Making a change to any of the parameters, even improving upon some of them, could at worst wreak havoc on a customer’s process, and at best lead to questions like: what changed with your filter?” For these products, nothing has changed. You would have to install a filter with a different part number for something to be different.
Alternately, general service filters meet quality standards but are not integrity tested or validated for retention so variation potential exists. General service filters are chosen to prefilter contaminants and protect the higher grade filters, or to remove large amounts of particulate when bacteria retention is not the goal. Your requirement for guaranteed consistency will determine the appropriate filter for your process.
This is not to say that we don’t have new and improved products at Critical Process Filtration. We have new products for prefiltration, sterilizing filtration, and endotoxin removal. Our BCWPS and HLP products are on the cutting edge of prefiltration technology; our HPPS product offers some of the highest capacity of any sterilizing filter available on the market; and our GPC and PPC products offer a unique option for endotoxin removal, utilizing a proprietary charge-modified Polyethersulfone membrane.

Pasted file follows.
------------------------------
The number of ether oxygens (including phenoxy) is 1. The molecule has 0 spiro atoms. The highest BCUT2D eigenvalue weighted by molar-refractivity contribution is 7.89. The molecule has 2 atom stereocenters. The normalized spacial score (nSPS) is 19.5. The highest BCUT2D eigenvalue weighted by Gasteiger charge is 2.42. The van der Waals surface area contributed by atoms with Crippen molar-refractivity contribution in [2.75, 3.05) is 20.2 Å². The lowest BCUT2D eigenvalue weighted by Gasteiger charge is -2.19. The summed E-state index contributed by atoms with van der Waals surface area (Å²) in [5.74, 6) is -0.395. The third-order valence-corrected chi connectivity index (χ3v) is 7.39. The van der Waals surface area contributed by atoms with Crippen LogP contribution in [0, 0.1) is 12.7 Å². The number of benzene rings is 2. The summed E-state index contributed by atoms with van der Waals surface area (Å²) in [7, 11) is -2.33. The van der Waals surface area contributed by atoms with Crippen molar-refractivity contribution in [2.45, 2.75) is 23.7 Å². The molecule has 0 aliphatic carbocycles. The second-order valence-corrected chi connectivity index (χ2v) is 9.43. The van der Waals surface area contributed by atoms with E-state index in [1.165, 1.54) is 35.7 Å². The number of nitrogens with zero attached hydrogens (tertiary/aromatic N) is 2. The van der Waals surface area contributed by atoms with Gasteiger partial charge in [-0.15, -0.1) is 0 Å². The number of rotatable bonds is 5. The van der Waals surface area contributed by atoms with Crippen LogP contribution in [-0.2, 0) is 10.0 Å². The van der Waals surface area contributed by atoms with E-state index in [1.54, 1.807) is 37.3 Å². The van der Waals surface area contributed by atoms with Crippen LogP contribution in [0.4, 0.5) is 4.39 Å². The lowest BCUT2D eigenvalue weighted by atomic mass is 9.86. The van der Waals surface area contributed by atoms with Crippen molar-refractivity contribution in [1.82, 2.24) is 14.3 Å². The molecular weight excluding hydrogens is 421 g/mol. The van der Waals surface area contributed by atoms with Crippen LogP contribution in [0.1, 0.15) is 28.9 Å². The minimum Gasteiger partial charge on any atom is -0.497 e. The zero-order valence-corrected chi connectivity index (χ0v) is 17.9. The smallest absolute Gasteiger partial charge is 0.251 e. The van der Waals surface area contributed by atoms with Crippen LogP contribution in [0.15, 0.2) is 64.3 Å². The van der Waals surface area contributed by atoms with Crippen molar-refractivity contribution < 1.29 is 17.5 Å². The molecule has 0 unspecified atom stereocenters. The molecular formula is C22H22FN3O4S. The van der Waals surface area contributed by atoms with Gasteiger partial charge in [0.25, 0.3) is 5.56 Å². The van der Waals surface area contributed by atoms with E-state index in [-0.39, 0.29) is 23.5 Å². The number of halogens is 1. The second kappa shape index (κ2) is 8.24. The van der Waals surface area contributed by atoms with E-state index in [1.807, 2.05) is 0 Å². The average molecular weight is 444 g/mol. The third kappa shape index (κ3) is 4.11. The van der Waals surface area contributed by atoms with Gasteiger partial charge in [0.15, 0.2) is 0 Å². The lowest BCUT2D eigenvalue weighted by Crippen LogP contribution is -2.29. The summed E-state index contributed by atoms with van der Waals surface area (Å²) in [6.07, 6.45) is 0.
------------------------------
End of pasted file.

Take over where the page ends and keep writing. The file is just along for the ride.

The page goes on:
These are new products that improve upon our original products and were designed to meet the requirements of an ever-evolving life sciences industry. We still manufacture our original products, the same way we did 20 years ago. With Critical Process Filtration as your filter supplier, you can be sure of consistent performance and on-time delivery, as well as new product innovations – though only when you’re ready for change.